People Are Not Your Most Important Asset

 
1_iEi-6uvMrYcDE4eCjCSceg.jpeg

In the incredible book Good To Great Author Jim Collins changed the way that I look at people in our business, and in our business, the people are EVERYTHING.

Collins says “The old adage ‘People are your most important asset’ turns out to be wrong. People are not your most important asset. The right people are.” Initially when I read this I thought to myself, “Obviously, Jim, we get that!” but after more time digesting his point and the information he elaborates on throughout the book I finally began to see what he was talking about.

It’s not just about throwing people into any role because “Desperate times call for desperate measures”, no, it means taking a calculated approach to the role you have and who is best suited to fill that role.

I feel a book such as Good To Great is one that everyone in any sort of business should read, but especially our industry. Colins challenges us to think outside the box and demand a bit more from ourselves and those around us, which always, has lasting positive impacts.

Just the above quote forces us to stop and consider our current reality, be it here in Vancouver, or Brisbane, we are faced with most employers in the hospitality sector constantly looking for any and all help within their given business. Over the past 5 years we’ve seen a dramatic decrease in the number of quality, reliable, and invested staff members that would even allow for us to build a culture let alone grow a business.

While the point of putting an emphasis on the RIGHT people that Colins shares is imperative to us at the moment he also shares a paradox that I feel would help our industry deal with the challenges that we are currently facing such as staffing.

On page 13 of Good To Great Colins introduces us The Stockdale Paradox which helps to show us how to “Confront the Brutal Facts (Yet Never Lose Faith).

The Stockdale Paradox is one in which I would love to see seep into the minds of those leading our industry at the moment as I feel they imperative to it’s success. The Stockdale Paradox allows for those who utilize it to take on challenges, hardships, and “uncontrollable’s” head on with an attitude of “We will not quit”.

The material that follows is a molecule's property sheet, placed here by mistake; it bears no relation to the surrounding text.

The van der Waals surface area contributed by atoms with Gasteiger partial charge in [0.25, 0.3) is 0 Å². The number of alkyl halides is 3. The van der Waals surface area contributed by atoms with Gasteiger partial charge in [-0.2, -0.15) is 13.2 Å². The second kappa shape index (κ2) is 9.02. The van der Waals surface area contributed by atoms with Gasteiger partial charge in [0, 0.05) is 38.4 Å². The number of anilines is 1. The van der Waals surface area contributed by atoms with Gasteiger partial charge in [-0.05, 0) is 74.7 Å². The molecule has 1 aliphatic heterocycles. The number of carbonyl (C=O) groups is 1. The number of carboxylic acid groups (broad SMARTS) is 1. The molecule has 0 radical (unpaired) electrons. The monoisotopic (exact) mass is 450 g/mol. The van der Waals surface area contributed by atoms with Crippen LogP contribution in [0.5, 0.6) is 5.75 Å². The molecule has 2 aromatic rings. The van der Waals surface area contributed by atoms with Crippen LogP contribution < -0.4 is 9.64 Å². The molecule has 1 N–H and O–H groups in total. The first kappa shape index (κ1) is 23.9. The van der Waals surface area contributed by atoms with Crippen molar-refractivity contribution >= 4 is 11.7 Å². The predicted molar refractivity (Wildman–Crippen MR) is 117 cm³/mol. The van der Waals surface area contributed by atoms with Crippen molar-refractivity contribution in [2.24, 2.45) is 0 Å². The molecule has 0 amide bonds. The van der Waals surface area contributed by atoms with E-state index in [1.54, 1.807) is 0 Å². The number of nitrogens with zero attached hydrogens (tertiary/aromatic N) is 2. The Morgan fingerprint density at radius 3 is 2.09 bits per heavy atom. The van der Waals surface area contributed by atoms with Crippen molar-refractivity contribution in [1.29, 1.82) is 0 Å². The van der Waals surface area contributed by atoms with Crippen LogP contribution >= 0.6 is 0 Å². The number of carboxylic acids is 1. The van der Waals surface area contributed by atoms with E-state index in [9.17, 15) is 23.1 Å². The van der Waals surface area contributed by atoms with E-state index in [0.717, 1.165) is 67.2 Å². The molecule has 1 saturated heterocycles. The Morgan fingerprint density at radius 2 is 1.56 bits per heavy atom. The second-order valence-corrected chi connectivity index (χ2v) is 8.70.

The name refers to Admiral Jim Stockdale, who was the highest ranking United States military officer in the “Hanoi Hilton” prisoner-of-war camp during the height of the Vietnam War. Tortured over twenty times during his eight-year imprisonment from 1965 to 1973, Stockdale lived out the war without any prisoner’s rights, no set release date, and no certainty as to whether he would even survive to see his family again…” While, as Colin sites, this can all be depressing and so bleak it isn’t the reality that Stockdale faced that we need to spend time lamenting on, it is the mindset that he had that allowed him to survive his reality that we call can adopt when things for us in this space seem to be challenging.

Stockdale told Colins “I never doubted not only that I would get out, but also that I would prevail in the end and turn the experience into the defining event of my life, which, in retrospect, I would not trade.”

Did you just read that? He wouldn’t trade that experience? What an incredible and truly rigid mindset.

What we are doing day in and day out in the restaurant industry isn’t life or death, or, maybe for you it is. Maybe the work isn’t that serious, or perhaps it really truly is. So many of us in this space risk quite literally everything to make our dreams and our passions become a reality and that risk can be very heavy and very serious. Regardless of the seriousness of your own situation what Stockdale shares with us is the ultimate Head In The Clouds & Feet On The Ground mindsets that I’ve come across and it’s one that I feel can truly move our industry and your individual business forward.

The realities that our industry is facing are daunting and for many they may be too much to handle. Recognizing your own limits are extremely valuable within this space, however The Stockdale Paradox gives us the tools to be able to approach these realities with a “won’t give up attitude” and by adopting this culture in your business you are destined to set yourself apart from the rest.

This is not about optimism. This is not about dreaming. This is about facing the facts but literally never losing faith that your situation, your business, your reality will improve.

The is a wealth of knowledge and lessons to be learned from within our industry and from outside of it and this paradox is one that has been adopted by some of the biggest names. Their ability to stay the course while everyone else is hitting the panic button (see Anticipation blog post) has allowed them to deal with what for some has been business ending realities.

To learn more about The Stockdale Paradox and how it applies to business I strongly recommending Good To Great as the next book you pick up. Using the tools he lays out in the book as well as your new paradox you will be well on your way to not only finding the right people but also improving the standards for our industry.

BB